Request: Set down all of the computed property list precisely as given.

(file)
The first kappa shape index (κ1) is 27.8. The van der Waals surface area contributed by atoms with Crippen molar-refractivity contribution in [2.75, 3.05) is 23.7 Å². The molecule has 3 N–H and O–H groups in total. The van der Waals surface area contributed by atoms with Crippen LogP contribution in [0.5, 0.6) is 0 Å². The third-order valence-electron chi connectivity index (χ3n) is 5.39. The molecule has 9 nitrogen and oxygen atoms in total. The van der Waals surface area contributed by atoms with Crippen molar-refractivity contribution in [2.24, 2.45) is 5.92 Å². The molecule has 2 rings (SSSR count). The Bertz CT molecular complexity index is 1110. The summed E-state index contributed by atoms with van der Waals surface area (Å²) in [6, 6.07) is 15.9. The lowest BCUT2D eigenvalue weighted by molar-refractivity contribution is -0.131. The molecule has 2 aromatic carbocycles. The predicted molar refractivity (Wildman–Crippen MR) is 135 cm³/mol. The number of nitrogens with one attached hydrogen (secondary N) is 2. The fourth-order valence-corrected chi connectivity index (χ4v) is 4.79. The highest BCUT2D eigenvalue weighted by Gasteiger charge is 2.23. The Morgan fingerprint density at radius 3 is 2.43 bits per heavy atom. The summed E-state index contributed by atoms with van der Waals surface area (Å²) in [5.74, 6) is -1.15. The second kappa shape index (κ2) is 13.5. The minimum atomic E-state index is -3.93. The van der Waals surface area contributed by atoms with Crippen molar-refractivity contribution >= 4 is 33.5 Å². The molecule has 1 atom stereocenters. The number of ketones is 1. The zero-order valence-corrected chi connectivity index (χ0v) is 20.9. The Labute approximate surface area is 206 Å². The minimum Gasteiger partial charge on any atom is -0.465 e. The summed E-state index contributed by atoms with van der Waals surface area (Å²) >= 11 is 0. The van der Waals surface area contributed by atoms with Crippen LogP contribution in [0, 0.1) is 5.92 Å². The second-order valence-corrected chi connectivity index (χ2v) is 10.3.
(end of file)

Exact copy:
The first kappa shape index (κ1) is 27.8. The van der Waals surface area contributed by atoms with Crippen molar-refractivity contribution in [2.75, 3.05) is 23.7 Å². The molecule has 3 N–H and O–H groups in total. The van der Waals surface area contributed by atoms with Crippen LogP contribution in [0.5, 0.6) is 0 Å². The third-order valence-electron chi connectivity index (χ3n) is 5.39. The molecule has 9 nitrogen and oxygen atoms in total. The van der Waals surface area contributed by atoms with Crippen molar-refractivity contribution in [2.24, 2.45) is 5.92 Å². The molecule has 2 rings (SSSR count). The Bertz CT molecular complexity index is 1110. The summed E-state index contributed by atoms with van der Waals surface area (Å²) in [6, 6.07) is 15.9. The lowest BCUT2D eigenvalue weighted by molar-refractivity contribution is -0.131. The molecule has 2 aromatic carbocycles. The predicted molar refractivity (Wildman–Crippen MR) is 135 cm³/mol. The number of nitrogens with one attached hydrogen (secondary N) is 2. The fourth-order valence-corrected chi connectivity index (χ4v) is 4.79. The highest BCUT2D eigenvalue weighted by Gasteiger charge is 2.23. The Morgan fingerprint density at radius 3 is 2.43 bits per heavy atom. The summed E-state index contributed by atoms with van der Waals surface area (Å²) in [5.74, 6) is -1.15. The second kappa shape index (κ2) is 13.5. The minimum atomic E-state index is -3.93. The van der Waals surface area contributed by atoms with Crippen molar-refractivity contribution >= 4 is 33.5 Å². The molecule has 1 atom stereocenters. The number of ketones is 1. The zero-order valence-corrected chi connectivity index (χ0v) is 20.9. The Labute approximate surface area is 206 Å². The minimum Gasteiger partial charge on any atom is -0.465 e. The summed E-state index contributed by atoms with van der Waals surface area (Å²) >= 11 is 0. The van der Waals surface area contributed by atoms with Crippen LogP contribution in [0, 0.1) is 5.92 Å². The second-order valence-corrected chi connectivity index (χ2v) is 10.3.